According to van Inwagen, untouchable facts are those which an individual can do anything about them such as changing the distant past or changing the arithmetical properties of a number. Thus one has no free causal power over untouchable propositions. Therefore, in the consequence argument for incompatibilism, natural laws and prior states and events are untouchable propositions that cannot be altered by an individual. The consequence argument of incompatilism is based on the “rule beta” which states
From Np and N(p ⊃ q), we may infer Nq
(where “Np” stands for “p and no one has or ever had any choice about whether p”) [Van Inwagen 1983.]
From “p and no one has or ever had any choice about whether p” and “p implies q and no one has or ever had any choice about whether p implies q” deduce “q and no one has or ever had any choice about whether q”
Clark and Rea (60) states that this rule is valid in logics that are usually counterfactual and hence can be used in argument for incompatibilism in a consequence style by letting p0 to be the world’s total state at some moment of time in the distant past, L the laws of nature and q some future contingent proposition about creaturely free action, then
- Np0 (premise)
- NL (premise)
- %u25A1(p0&L⊃ q), (consequence of determinism)
- Therefore: Nq (by Rule Beta) (Clark and Rea 60)
Based on this rule van Inwagen concluded that any libertarian who accepts beta rule ought to also accept that it is rare for one to exhibit free will. Van Inwagen also used consequence argument logic and Beta principle to devise the Beta prime rule (Clark and Rea 60). According to van Inwagen
From N x,p and N x,(pÉq) deduce N x,q
Where “N x,p” can be read as “p and x now has no choice about whether p”.
Thus Inwagen devised four possible responses to the consequence argument. First, he argued that if the beta prime is valid then one cannot perform an act that he/she considers as indefensible. The second response was that if the rule beta is true, then the rule beta prime is true. The third response was that the incompatibility between free will and determinism was only valid if the beta is true. The final response was that if incompatibility between free will and determinism exists then one cannot perform acts that are considered indefensible.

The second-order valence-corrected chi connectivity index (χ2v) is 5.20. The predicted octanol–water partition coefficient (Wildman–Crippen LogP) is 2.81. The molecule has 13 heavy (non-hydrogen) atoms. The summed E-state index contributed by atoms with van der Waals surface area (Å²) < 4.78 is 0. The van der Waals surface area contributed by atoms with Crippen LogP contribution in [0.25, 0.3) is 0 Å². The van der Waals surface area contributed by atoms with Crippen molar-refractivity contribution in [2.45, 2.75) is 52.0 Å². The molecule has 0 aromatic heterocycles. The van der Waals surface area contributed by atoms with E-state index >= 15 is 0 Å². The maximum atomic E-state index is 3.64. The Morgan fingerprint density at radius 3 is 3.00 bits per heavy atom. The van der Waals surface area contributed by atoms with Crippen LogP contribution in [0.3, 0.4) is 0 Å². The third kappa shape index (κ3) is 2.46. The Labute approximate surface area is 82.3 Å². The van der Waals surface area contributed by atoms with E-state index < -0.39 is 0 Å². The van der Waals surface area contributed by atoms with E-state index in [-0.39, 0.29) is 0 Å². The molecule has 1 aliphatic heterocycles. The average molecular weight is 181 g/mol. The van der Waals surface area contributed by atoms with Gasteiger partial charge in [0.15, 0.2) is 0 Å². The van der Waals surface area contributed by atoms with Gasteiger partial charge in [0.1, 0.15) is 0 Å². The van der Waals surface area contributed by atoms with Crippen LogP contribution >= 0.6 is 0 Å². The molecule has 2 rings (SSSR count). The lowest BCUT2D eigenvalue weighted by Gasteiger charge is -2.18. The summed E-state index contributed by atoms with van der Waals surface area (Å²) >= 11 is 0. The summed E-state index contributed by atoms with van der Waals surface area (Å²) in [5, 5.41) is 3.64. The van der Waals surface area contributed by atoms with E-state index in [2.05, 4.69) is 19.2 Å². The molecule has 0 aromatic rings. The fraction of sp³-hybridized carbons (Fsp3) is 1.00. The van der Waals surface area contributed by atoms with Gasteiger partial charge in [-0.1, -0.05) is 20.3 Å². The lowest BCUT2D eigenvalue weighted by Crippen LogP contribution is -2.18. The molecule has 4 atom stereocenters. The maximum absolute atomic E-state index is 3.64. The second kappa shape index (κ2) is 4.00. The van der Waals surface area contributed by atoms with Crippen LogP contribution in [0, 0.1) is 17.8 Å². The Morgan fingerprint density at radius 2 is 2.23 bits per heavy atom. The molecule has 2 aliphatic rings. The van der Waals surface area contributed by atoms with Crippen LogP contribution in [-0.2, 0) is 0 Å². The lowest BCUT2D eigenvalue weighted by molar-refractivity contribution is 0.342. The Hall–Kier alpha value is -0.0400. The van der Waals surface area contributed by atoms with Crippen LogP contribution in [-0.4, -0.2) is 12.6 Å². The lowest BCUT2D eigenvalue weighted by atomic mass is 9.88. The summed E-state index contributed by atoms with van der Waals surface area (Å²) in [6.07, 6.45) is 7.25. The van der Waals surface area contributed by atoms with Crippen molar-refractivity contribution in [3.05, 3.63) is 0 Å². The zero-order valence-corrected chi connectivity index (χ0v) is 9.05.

The First Cause Argument
The first cause argument is also referred to as the cosmological argument. The argument was devised by Thomas Aquinas who said that the existence of God has no prior proof (Warburton 17). This implies that there is a need to appeal to experience to determine the falsity or truth of the existence of God. He further argued that this does not imply that experience is irrelevant to discovering the meaning of a given statement. He also asserted under some circumstances, the key term ought to be defined and this may depend on experience.
However, Aquinas argued that the existence of God has several posterior proofs. This implies that evidence gathered from observation and experience indicates that God exists. Aquinas provided five posterior proofs for the existence of God. The first cause argument asserts that effects exist and that each effect has a cause. Aquinas considered the universe to be an effect. This implies that the universe has a cause in this case God.
The first premise in this argument is that a series of events exist in the universe. The second premise asserts that each event has a cause. This premise assumes that each event is the cause of the event coming after it and the effect of the preceding event. The third premise asserts that each chain of events has a starting point. The fourth premise asserts that the first cause is uncaused. From this, it is concluded that God exists.
One objection to the first cause argument is the more to being God objection. This objection argues that the conclusion that God exists does not logically follow the fourth premise. This implies that the conclusion is not directly deduced from the fourth premise. Therefore, the conclusion might be false even if the fourth premise was true. This is because God is not only the first cause but also omnipotent, wholly good, omniscient and other many things that are necessary to be God. The first cause argument is lacking because it does not show how the first cause would have the additional attributes. Thus, it is invalid to infer God’s existence from a first cause.